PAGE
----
Gordhan backs spy boss
Finance Minister Pravin Gordhan yesterday defended the Development Bank of Southern Africa's decision to appoint Mo Shaik as head of its international subsidiary.
"I believe the bank has followed proper processes in making this appointment, which I support," he said.
Gordhan was responding to the DA's announcement that it would ask him to explain the process followed by the bank in appointing Shaik.
The DA's Tim Harris said on Wednesday - a day after Shaik's appointment was announced - that he would ask whether the former spy boss had the qualifications for the job.
"South Africans need to be assured that appropriate processes have been followed and that Mo Shaik has not simply been 'deployed' for political reasons," Harris said.
Gordhan said yesterday that the post had been advertised within the bank and an executive recruitment agency had been appointed. Nine candidates were identified, four of whom were shortlisted.
They completed psychometric assessments and were interviewed by a subcommittee of the bank's board of directors.
"In fairness to the four candidates, I'm not going to disclose their names," Gordhan said.
They took part in the process on the understanding that their candidacies would be treated in the strictest confidence, he said.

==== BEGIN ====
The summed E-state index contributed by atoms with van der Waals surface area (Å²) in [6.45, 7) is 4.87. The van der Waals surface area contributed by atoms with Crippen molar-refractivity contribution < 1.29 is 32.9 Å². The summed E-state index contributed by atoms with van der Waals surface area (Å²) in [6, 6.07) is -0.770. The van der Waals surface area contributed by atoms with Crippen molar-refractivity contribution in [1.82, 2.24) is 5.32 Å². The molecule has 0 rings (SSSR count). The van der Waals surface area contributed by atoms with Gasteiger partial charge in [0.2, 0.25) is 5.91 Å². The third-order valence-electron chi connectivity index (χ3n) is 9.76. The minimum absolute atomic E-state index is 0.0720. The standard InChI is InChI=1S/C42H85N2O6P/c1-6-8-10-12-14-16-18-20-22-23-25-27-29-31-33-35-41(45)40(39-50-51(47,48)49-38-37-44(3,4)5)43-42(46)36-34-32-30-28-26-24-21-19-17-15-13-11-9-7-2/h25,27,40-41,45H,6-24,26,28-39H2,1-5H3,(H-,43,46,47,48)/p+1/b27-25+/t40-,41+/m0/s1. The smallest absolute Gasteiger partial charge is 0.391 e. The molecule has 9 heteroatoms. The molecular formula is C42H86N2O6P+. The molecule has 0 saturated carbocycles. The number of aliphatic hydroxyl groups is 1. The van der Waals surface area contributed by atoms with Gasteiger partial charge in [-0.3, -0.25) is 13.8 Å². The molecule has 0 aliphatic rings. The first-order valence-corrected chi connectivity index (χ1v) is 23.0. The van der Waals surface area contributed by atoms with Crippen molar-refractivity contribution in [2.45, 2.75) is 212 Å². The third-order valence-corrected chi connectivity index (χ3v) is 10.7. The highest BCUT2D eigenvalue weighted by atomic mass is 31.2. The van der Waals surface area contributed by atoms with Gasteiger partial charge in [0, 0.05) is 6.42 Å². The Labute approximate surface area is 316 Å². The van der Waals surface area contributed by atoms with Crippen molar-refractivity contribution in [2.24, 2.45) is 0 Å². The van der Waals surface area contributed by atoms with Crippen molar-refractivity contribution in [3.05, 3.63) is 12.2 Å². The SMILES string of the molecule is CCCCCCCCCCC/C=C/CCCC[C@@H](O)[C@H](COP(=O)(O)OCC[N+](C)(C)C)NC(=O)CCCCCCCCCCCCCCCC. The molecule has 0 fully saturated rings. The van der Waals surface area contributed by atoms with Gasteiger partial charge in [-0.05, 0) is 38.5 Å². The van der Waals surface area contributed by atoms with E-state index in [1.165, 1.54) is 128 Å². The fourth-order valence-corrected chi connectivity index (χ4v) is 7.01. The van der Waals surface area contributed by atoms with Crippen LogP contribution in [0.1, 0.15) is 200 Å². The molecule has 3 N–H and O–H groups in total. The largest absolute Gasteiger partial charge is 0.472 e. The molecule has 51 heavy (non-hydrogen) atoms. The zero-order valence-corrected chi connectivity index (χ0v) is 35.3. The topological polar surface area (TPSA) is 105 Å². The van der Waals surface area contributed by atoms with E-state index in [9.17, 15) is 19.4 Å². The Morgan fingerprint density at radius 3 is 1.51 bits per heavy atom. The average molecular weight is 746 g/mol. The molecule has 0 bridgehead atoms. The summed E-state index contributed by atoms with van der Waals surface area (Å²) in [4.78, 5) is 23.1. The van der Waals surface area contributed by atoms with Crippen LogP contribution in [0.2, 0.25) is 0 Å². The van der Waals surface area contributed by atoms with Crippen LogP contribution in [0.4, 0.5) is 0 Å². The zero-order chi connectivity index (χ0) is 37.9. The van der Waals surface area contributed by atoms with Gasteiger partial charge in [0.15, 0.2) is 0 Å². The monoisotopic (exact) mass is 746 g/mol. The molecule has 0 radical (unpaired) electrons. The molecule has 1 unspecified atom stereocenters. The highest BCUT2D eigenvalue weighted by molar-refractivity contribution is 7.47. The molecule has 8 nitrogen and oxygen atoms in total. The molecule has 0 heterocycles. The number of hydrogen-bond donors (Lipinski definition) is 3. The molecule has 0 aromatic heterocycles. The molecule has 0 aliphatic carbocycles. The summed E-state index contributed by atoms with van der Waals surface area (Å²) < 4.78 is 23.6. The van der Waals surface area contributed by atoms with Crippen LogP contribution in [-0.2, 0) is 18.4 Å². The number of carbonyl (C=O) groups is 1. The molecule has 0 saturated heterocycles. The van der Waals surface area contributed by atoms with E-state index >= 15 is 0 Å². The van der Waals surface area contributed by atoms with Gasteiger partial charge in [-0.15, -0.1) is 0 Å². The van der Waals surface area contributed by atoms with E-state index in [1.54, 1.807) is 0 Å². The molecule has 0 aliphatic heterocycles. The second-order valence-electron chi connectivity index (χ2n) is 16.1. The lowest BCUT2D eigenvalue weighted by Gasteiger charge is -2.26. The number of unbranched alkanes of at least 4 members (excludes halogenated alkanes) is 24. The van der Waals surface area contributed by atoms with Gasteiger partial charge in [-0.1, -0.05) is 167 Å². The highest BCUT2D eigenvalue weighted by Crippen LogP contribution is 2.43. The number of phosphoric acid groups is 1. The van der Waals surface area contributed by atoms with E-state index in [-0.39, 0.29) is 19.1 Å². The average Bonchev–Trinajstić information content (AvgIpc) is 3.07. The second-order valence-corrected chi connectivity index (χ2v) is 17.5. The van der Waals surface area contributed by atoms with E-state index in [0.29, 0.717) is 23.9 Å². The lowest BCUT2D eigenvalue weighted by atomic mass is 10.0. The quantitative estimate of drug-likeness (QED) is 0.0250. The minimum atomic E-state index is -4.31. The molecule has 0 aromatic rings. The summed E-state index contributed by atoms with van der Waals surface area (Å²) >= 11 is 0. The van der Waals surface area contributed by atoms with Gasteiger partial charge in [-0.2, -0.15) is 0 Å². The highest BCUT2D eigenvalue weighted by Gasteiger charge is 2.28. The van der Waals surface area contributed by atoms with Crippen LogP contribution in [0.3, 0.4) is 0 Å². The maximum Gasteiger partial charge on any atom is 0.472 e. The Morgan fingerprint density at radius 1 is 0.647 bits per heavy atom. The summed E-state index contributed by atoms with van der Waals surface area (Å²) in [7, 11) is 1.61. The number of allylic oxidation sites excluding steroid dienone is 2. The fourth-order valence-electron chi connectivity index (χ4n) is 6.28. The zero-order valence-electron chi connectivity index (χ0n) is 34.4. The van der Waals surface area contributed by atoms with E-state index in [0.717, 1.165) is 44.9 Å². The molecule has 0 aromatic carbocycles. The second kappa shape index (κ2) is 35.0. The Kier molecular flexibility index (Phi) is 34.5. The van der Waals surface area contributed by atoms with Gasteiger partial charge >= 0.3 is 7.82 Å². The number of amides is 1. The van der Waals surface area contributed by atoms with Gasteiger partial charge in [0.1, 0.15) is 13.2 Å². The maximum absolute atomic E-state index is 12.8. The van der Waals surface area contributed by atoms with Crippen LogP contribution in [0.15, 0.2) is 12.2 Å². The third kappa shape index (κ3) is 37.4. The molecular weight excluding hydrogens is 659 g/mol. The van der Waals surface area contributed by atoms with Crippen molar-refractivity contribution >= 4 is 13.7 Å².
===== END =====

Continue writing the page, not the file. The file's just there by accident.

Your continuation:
After interviews, two candidates were eliminated and Shaik was identified as the best person for the job.
"In its recommendation, the board found Mr Shaik to have a strong network and relationships in the South African Development Community," he said.
These were seen as essential to the success of the bank's subsidiary, Development Bank International.
"Mr Shaik also displayed strong analytical skills and a deep understanding of national priorities, all of which can be partly attributed to the various positions he has occupied in the government since 1994.
"Mr Shaik's lack of experience in running a commercial enterprise is made up for by his recent training at the Harvard Business School," Gordhan said.
Development Bank International had a vital role to play in the development of infrastructure in Southern Africa, which would promote regional integration, he said.
Jabu Moleketi, the bank's chairman, said on Tuesday that Shaik had appropriate skills and background for the position, which would involve working with the development finance institutions of Brazil, Russia, India and China.
"Shaik's experience in international relations and diplomatic intelligence will be an added boost for this new subsidiary," he said. "We have no doubt that his prudent expertise will facilitate South Africa's investments in the rest of Africa."